Environmental factor – January 2021: Disparities in environmental health, studies on racism collected at the EHP



The NIEHS-affiliated journal Environmental Health Perspectives (EHP) has curated a special collection of articles related to exposure and health inequities among black Americans(https://ehp.niehs.nih.gov/curated-collections/environmental-racism). EHP started promoting the collection in early August, and in just five months it has received around 2,000 hits. As part of the Environmental Factor series on how the NIEHS works to advance racial equity, we take a closer look at this collection, which complements previous collections on the environmental health of indigenous people(https://ehp.niehs.nih.gov/curated-collections/indigenous-health) and age(https://ehp.niehs.nih.gov/curated-collections/healthy-aging).

“Motivated by this unprecedented period in American consciousness, we have compiled original research, reviews and other previously published content,” wrote Susan Booker Woolard, editor-in-chief of EHP News, in an internal blog post. from the NIEHS on December 11. “While none of these articles specifically identifies racism as a factor in environmental health, growing evidence indicates that it is, in fact, both a social determinant of health and one public health crisis. “

Environmental racism is rooted in discriminatory policies and practices, for example, in zoning codes and development decisions, as well as in socio-economic disparities. (Image courtesy of NIEHS)

“Blacks had higher death rates than whites for all-cause mortality in all age groups [under age] 65 years old ”, concluded a 2017 report from the United States Centers for Disease Control and Prevention. The editors of EHP clarified some of these causes in the introduction to the collection.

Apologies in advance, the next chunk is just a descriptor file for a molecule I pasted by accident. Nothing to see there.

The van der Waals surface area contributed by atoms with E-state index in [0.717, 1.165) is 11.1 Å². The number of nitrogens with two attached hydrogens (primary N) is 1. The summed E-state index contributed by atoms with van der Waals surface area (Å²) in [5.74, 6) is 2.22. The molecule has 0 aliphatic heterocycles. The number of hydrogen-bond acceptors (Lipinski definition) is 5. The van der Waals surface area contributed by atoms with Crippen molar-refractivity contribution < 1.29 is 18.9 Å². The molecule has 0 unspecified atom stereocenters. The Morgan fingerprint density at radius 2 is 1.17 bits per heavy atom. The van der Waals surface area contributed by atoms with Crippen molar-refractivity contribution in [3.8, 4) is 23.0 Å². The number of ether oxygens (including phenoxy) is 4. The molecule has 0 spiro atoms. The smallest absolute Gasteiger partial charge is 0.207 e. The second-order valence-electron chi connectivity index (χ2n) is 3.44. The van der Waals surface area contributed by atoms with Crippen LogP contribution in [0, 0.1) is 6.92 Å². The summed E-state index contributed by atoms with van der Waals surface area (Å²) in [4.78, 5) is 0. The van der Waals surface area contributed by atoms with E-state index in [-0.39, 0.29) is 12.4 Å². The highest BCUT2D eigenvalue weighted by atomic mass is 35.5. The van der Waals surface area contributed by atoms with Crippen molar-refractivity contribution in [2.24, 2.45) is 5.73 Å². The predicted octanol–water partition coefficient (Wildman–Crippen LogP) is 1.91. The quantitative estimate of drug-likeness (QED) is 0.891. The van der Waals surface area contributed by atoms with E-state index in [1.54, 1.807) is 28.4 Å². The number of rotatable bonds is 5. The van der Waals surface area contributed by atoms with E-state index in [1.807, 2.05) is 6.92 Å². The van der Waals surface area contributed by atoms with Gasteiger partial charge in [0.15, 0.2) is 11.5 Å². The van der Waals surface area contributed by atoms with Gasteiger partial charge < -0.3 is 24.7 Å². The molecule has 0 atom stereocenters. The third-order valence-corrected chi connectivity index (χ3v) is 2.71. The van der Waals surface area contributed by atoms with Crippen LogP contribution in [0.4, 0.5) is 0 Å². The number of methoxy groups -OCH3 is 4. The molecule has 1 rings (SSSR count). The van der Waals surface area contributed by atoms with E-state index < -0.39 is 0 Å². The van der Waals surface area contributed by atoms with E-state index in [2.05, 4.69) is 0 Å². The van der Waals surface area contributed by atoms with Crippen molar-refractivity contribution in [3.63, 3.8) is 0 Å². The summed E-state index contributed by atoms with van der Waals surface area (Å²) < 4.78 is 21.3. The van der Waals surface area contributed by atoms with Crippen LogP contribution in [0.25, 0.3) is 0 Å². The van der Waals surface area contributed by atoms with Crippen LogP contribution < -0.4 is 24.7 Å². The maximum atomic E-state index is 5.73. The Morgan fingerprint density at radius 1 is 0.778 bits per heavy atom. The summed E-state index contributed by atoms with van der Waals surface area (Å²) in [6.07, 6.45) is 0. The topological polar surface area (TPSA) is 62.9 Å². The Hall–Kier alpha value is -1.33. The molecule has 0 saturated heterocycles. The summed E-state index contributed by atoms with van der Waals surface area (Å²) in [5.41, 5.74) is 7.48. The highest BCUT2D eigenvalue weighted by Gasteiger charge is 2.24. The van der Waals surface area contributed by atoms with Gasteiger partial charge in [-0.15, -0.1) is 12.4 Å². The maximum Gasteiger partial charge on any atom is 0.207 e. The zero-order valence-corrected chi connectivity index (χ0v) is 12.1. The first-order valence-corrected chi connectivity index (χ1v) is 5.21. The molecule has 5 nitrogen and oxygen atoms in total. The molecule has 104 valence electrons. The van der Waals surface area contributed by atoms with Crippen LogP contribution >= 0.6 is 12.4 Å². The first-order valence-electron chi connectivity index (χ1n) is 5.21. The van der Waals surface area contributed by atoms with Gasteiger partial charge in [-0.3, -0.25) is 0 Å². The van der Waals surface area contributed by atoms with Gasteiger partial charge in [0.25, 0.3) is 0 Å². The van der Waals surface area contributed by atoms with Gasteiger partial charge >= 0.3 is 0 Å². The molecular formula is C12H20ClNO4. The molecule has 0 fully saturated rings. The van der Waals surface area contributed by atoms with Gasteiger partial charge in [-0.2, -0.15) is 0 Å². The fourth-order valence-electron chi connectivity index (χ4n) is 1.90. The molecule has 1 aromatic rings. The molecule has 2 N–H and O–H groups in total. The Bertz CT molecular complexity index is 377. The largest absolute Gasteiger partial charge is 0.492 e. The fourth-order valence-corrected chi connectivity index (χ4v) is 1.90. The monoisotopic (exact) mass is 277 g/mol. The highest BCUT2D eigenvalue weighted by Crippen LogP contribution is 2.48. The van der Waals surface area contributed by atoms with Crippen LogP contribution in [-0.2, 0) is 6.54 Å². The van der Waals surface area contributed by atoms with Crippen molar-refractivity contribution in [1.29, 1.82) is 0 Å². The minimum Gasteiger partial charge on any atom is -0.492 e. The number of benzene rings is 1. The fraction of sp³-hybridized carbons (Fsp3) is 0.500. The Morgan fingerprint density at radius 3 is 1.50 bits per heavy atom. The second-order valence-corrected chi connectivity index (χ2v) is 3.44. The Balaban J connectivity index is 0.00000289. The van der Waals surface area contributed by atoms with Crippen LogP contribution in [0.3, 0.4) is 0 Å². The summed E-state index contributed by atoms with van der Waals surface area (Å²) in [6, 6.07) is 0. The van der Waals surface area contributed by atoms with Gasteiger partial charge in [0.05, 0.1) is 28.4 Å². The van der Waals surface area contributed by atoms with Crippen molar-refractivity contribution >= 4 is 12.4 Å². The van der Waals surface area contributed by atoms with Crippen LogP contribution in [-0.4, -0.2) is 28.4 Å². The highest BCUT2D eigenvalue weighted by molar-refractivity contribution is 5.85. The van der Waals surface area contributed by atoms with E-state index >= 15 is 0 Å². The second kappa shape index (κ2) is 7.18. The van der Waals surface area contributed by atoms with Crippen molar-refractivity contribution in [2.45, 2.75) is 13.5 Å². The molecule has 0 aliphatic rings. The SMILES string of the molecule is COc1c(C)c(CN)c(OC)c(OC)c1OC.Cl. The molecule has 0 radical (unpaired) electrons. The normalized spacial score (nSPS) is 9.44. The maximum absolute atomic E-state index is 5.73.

“Understanding environmental racism is about understanding, in part, the inequity that drives health disparities among black Americans, who face higher rates of infant mortality as well as death from type diabetes. 2, heart disease, multiple cancers, homicide and HIV, compared with white counterparts, ”they wrote. “Yet this and other races [and] ethnic groups tend to be under-represented in studies many chronic diseases that disproportionately affect them.

This under-representation occurs despite a 1993 congressional directive that the National Institutes of Health diversify study populations by race and ethnicity.

collage of drawings consisting of scientist, dna, families and environment “Environmental racism concentrates disadvantaged populations in substandard housing and compromised communities, where hazardous exposures are much more likely,” the EHP editors wrote. (Image courtesy of NIEHS)

From the exception to the norm

Editor-in-chief EHP Joel Kaufman, MD, which began in early 2020, underlined the objectives of the project. “We recognize that racism is a public health crisis with many roots – including those that run deep into the interaction between environment and health,” he said in a statement. August announcement(https://ehp.niehs.nih.gov/do/10.5555/c28456dc-c2ca-42f4-b978-d4242588dc20/full/). “This curated collection, which will continue to grow, is a small step in the journal’s work to understand and address the inequalities that fuel disparities in health.”

So far, the collection includes 14 original research papers as well as reviews, feature articles, commentaries and an editorial. All of them were published in EHP from 2004 to 2019.